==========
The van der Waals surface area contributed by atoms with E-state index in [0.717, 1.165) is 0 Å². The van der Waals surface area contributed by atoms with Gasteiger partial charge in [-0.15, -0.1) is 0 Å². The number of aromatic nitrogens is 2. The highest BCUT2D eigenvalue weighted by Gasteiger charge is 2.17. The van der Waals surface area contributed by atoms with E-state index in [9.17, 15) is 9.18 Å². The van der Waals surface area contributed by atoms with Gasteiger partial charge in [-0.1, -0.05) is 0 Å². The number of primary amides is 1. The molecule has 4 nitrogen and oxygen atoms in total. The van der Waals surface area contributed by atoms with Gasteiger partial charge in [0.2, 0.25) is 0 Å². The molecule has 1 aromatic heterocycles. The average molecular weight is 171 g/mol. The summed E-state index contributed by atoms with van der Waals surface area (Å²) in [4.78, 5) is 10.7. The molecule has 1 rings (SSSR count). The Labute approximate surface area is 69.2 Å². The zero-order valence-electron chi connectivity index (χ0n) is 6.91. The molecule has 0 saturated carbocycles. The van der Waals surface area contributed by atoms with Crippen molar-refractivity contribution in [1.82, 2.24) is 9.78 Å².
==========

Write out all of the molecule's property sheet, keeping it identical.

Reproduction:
The van der Waals surface area contributed by atoms with E-state index in [0.717, 1.165) is 0 Å². The van der Waals surface area contributed by atoms with Gasteiger partial charge in [-0.15, -0.1) is 0 Å². The number of aromatic nitrogens is 2. The highest BCUT2D eigenvalue weighted by Gasteiger charge is 2.17. The van der Waals surface area contributed by atoms with E-state index in [9.17, 15) is 9.18 Å². The van der Waals surface area contributed by atoms with Gasteiger partial charge in [-0.1, -0.05) is 0 Å². The number of primary amides is 1. The molecule has 4 nitrogen and oxygen atoms in total. The van der Waals surface area contributed by atoms with Gasteiger partial charge in [0.2, 0.25) is 0 Å². The molecule has 1 aromatic heterocycles. The average molecular weight is 171 g/mol. The summed E-state index contributed by atoms with van der Waals surface area (Å²) in [4.78, 5) is 10.7. The molecule has 1 rings (SSSR count). The Labute approximate surface area is 69.2 Å². The zero-order valence-electron chi connectivity index (χ0n) is 6.91. The molecule has 0 saturated carbocycles. The van der Waals surface area contributed by atoms with Crippen molar-refractivity contribution in [1.82, 2.24) is 9.78 Å².